I am very pleased to confirm that the two new aircraft carriers will be base-ported at Portsmouth naval base. The confirmation of the joint venture to the stock exchange gives the workforce in Portsmouth absolute clarity on its future. The fundamentally important and perfect marriage of the support ethos from VT with the experience in ship design and building from BAE gives the right basis for going forward.
FRES is on track. We have the trials next week, and I hope to see noble Lords at those trials. I will make sure that that project stays on track because it is clearly the most important project for the British Army. It needs to stay on track.
These announcements today enable us to move forward more rapidly on other projects, such as MARS. The industry needs such clarity on base loading, enabling businesses to value themselves and put the joint venture together.
We are in negotiations about further Type 45s, so I am sure that noble Lords would not expect me to make additional commitments about that while negotiations continue.
Today’s announcement reflects the Government’s commitment to defence, but we should recognise the challenges that we face in defence. As my right honourable friend emphasised, we recognise the need to focus further on operations and the need for flexibility to put the emphasis on the equipment programme to operations. Of course, we will also focus on minimising and dealing with any unit cost growth that we see. I hope that I have answered all the questions. If I have not, I will write to noble Lords
My Lords, as someone involved in the aircraft carrier project for a few years, I congratulate my noble friend on the announcement he has made today. It will be widely welcomed, not just in the Navy, which deserves such a declaration, but around the country too. Does he agree that the orders for the two new aircraft carriers—I believe that they are the largest ships ever to be built for the Royal Navy—are not only great news for UK defence, and for the Navy, but are a huge boost to the towns and cities where they will be built; namely, Glasgow, Rosyth, Portsmouth and Barrow? It will also be a huge boost to British industry and the British defence industry in particular, which has a very proud record that is not always recognised.
My Lords, I thank my noble friend for those comments and I pay tribute to his contribution as my predecessor in the role of Defence Procurement Minister. A sustained effort has been required over a number of years to bring us to this point today and I agree with him that it is a happy day for our Navy and for our Armed Forces generally.
My Lords, I do not want to sound churlish at all, because there is clearly a lot that is very good in the Statement and will naturally be welcomed by those who admire our Armed Forces, appreciate the wonderful job that they do and know that they deserve absolutely the best. I am certain that Her Majesty’s Government come in that category. However, now that the future defence funding is clear, with a nuclear deterrent to be paid for out of the defence vote, and a singled-out decision taken to go ahead with two fleet carriers—presumably with the aircraft to go on them, although that was not actually mentioned, otherwise their value would be reduced—can the Minister give some indication what other badly needed items of equipment, vital training exercises or overdue improvements in manning will not now be able to remain in the programme because of funding restraints, if not in the very short term then at least in the crunch period of 2012-13? At that time, for instance, an important future rapid effects system for the Army is due to come into service.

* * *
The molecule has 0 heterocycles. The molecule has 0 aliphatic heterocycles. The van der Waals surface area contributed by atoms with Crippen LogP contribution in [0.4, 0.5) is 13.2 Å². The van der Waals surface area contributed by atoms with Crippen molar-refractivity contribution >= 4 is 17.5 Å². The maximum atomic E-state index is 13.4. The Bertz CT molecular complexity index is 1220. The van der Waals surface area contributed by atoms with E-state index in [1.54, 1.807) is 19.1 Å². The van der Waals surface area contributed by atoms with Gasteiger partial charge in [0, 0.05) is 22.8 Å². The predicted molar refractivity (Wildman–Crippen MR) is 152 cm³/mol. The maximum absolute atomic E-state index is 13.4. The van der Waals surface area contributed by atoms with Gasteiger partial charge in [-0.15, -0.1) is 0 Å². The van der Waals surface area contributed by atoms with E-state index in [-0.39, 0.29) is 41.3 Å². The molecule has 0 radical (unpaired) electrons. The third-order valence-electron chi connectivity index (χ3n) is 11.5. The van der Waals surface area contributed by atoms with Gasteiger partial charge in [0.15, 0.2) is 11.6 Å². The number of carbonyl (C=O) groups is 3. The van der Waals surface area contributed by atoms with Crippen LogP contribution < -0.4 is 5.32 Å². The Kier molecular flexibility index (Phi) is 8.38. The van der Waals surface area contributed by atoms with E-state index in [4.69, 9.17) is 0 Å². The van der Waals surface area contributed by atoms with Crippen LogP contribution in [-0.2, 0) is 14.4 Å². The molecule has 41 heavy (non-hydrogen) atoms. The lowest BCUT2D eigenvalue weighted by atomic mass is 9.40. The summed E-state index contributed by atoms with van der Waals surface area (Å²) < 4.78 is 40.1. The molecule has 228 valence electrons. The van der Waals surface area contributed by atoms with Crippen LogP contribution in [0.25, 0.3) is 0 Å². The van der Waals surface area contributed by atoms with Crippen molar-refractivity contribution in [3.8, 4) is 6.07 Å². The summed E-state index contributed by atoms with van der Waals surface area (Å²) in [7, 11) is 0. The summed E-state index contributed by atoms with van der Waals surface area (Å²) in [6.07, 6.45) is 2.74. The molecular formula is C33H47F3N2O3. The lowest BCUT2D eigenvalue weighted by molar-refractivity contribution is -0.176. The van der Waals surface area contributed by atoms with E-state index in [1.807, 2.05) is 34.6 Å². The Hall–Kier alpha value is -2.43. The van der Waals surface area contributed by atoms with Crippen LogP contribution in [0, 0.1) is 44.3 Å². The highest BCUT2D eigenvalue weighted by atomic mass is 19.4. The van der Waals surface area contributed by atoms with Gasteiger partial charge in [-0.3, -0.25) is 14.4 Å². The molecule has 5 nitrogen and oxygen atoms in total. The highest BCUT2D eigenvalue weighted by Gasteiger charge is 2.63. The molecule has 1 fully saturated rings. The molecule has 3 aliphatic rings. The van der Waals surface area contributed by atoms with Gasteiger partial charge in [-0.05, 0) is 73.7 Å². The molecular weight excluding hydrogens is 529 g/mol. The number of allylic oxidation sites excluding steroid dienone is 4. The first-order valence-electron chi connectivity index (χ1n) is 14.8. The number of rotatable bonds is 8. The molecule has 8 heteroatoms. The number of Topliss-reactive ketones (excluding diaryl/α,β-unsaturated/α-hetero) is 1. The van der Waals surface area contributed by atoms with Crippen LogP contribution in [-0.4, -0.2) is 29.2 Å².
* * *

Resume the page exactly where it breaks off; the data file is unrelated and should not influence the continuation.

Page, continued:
Can the Minister at least enlighten us on which areas hard and painful choices—I am sure that he would want to use that phrase—will have to be taken in because of what he has got into the programme and what we still badly need? Were he to say that no hard choices need be taken—that there was plenty of funding for all the things that we need—I would be mindful of the great Duke of Wellington and his famous comment.
My Lords, the noble and gallant Lord will permit me a smile relating to his final sentence. I am sure that it is clear to the whole House that decisions will need to be taken on our equipment programme in the light both of the changing circumstances that we encounter on operations and of how we need to rebalance the programme to make sure that we properly prioritise those needs on operations. By that, I am not confusing the funding for operations that comes from the reserve and our UOR programme; I mean those matters that directly relate to what we regard as the nearer-term needs. Within that, let me be absolutely clear about FRES—the future rapid effects programme. As I have said, I recognise that the FRES vehicle—the future armoured fighting vehicle—is the single most important project to the British Army. It has seen delays but is now on track and I am determined to keep it on track to meet the Army’s requirements. Today’s announcements in terms of the CSR will not allow that to delay FRES, under my management of the project.
I shall not get into a list of what specific projects need to be looked at, because there need to be negotiations with industry in terms of the contractual basis. From industry, we need recognition of the flexibility required to ensure that our equipment programme stays relevant to the challenges that we face now. They are often different from the priorities that may have been set a few years ago. It is that kind of flexibility that we now see from industry and that today’s announcements reflect.
My Lords, the Government initiated a naval base review because they felt that there was considerable overcapacity. The Minister will know that the review is of profound importance to the Royal Navy and the economies of Plymouth, north Devon and, in fact, the entire south-west region. If the review is now complete, what impact will it have on DML Plymouth Appledore? If it is not complete, is there more to come and when will it be published? Finally, if the two carriers are to be base-ported at Portsmouth, what about the other service ships?